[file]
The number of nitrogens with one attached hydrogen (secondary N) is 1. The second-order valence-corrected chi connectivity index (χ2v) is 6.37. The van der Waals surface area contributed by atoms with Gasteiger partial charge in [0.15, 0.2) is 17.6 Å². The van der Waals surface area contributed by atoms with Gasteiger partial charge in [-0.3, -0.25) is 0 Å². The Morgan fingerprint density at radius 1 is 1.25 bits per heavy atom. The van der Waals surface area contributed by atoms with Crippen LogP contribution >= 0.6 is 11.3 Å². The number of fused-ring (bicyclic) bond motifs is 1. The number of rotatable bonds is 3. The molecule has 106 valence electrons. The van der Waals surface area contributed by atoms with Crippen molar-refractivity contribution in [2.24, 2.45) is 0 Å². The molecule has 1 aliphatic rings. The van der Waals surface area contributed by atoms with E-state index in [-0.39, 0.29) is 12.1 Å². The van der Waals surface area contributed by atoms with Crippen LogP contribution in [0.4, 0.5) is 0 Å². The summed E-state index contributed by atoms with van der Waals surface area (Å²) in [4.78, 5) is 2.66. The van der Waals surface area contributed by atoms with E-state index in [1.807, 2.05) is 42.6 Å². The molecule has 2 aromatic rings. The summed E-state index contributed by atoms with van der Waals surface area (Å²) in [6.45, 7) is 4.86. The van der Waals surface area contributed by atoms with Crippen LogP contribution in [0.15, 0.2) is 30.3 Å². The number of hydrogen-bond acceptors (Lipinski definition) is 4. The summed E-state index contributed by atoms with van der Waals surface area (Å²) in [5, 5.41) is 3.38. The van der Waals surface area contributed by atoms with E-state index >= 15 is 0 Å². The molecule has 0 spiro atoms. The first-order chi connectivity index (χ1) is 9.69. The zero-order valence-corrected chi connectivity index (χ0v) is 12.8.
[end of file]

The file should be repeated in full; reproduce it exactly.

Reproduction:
The number of nitrogens with one attached hydrogen (secondary N) is 1. The second-order valence-corrected chi connectivity index (χ2v) is 6.37. The van der Waals surface area contributed by atoms with Gasteiger partial charge in [0.15, 0.2) is 17.6 Å². The van der Waals surface area contributed by atoms with Gasteiger partial charge in [-0.3, -0.25) is 0 Å². The Morgan fingerprint density at radius 1 is 1.25 bits per heavy atom. The van der Waals surface area contributed by atoms with Crippen LogP contribution >= 0.6 is 11.3 Å². The number of fused-ring (bicyclic) bond motifs is 1. The number of rotatable bonds is 3. The molecule has 106 valence electrons. The van der Waals surface area contributed by atoms with Crippen molar-refractivity contribution in [2.24, 2.45) is 0 Å². The molecule has 1 aliphatic rings. The van der Waals surface area contributed by atoms with E-state index in [-0.39, 0.29) is 12.1 Å². The van der Waals surface area contributed by atoms with Crippen LogP contribution in [0.4, 0.5) is 0 Å². The summed E-state index contributed by atoms with van der Waals surface area (Å²) in [4.78, 5) is 2.66. The van der Waals surface area contributed by atoms with E-state index in [1.807, 2.05) is 42.6 Å². The molecule has 2 aromatic rings. The summed E-state index contributed by atoms with van der Waals surface area (Å²) in [6.45, 7) is 4.86. The van der Waals surface area contributed by atoms with Crippen LogP contribution in [0.15, 0.2) is 30.3 Å². The number of hydrogen-bond acceptors (Lipinski definition) is 4. The summed E-state index contributed by atoms with van der Waals surface area (Å²) in [5, 5.41) is 3.38. The van der Waals surface area contributed by atoms with E-state index >= 15 is 0 Å². The molecule has 0 spiro atoms. The first-order chi connectivity index (χ1) is 9.69. The zero-order valence-corrected chi connectivity index (χ0v) is 12.8.